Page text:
Lois and Gale Norman on Sunday at their home in Craig. Gale's family has been in the area since the 1920s.

Photo by Hans Hallgren

Lois and Gale Norman on Sunday at their home in Craig. Gale's family has been in the area since the 1920s.

They called it 'proving'

Reflections on a family homesteading in Northwest Colorado



100 Years in the Making

Saed Tayyara speaks about what he loves about America

Saed Tayyara speaks about what he loves about America

December 1922.

The winter is harsh, and Howard and Emily Norman are carrying precious cargo.

They are piloting a sled - carrying their newborn son, Gale Norman - to their homestead about 48 miles northwest of Craig to what was known then as the Great Divide.

Upon arriving at their small house - which had previously been built - life as a homesteader begins.

Homesteading is not an easy task.

Harsh winters and remote land don't provide much of a comfort space.

But the Norman family makes it work, putting on blankets to stay warm during the cold winters.

The gathering area was in the kitchen, where a cooking fire was always burning, and they read at night by kerosene lamp.

Homesteading was about more than braving the climate. It was about land.

There was no cash payment for the soil under their feet.

Simply put - to homestead, you must fence in the 320-acre plot and farm 40 acres of it. And after you've lived there three years, it becomes yours.

They called it "proving."

April 2008.

Gale and his wife, Lois, sit on their living room couch at their house, which sits on the north end of Craig.

They have been married for almost 64 years.

Their four children, Margaret, Marie, Ruth and Richard, still live in Craig and attend the same church that Gale and Lois met at all those years ago.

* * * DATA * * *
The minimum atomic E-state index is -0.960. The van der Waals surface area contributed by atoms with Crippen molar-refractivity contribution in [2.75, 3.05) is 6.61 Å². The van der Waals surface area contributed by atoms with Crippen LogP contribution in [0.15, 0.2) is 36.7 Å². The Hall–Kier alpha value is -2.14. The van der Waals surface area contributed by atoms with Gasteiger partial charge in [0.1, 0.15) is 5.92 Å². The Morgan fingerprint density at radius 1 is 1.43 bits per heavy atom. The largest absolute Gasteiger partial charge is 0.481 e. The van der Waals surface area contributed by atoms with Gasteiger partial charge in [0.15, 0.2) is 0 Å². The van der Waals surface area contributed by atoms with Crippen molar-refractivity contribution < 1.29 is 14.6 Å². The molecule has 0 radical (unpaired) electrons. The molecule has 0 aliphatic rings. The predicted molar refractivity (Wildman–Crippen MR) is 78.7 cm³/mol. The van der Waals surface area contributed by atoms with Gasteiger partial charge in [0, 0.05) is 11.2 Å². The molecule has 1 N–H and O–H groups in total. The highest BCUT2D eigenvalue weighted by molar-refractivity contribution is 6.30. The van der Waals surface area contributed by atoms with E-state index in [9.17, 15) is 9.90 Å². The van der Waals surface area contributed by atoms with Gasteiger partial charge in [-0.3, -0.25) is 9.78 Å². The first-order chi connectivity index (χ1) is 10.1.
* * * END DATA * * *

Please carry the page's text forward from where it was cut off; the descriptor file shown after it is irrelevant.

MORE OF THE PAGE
The family has grown to include another 12 grandchildren and 12 great-grandchildren.

Their roots remain strong in Moffat County.

Gale sifts through old photos and points to a map of the area where his homestead laid.

He talks about how the schoolhouse moved according to where the children who attended lived that year.

He talks about the area postmen who also kept a supply store, which carried milk, cured meats and other small items.

He talks about how he and his brother, Forrest "Bud," would visit their closest neighbor - a man by the name of Allen Bochemeul - who had a subscription to The Denver Post, so they could read the "funnies."

He laughs about the shingles on Bochemeul's house, made out of used cans of milk that were flattened.

"You'd do anything you could," Gale said.

He picks out the pictures of the horses, pigs, cows and chickens the family owned, mom's large garden, and one of his father transporting sour cream, which is how the family made the largest bulk of their income.

For a "simpler" time, things seemed so busy.

In the end, it apparently has paid off.

Although the family sold its homestead and moved to Craig, Gale speaks about the time with a sense of pride.

"He owned the ground," Gale said of his father.


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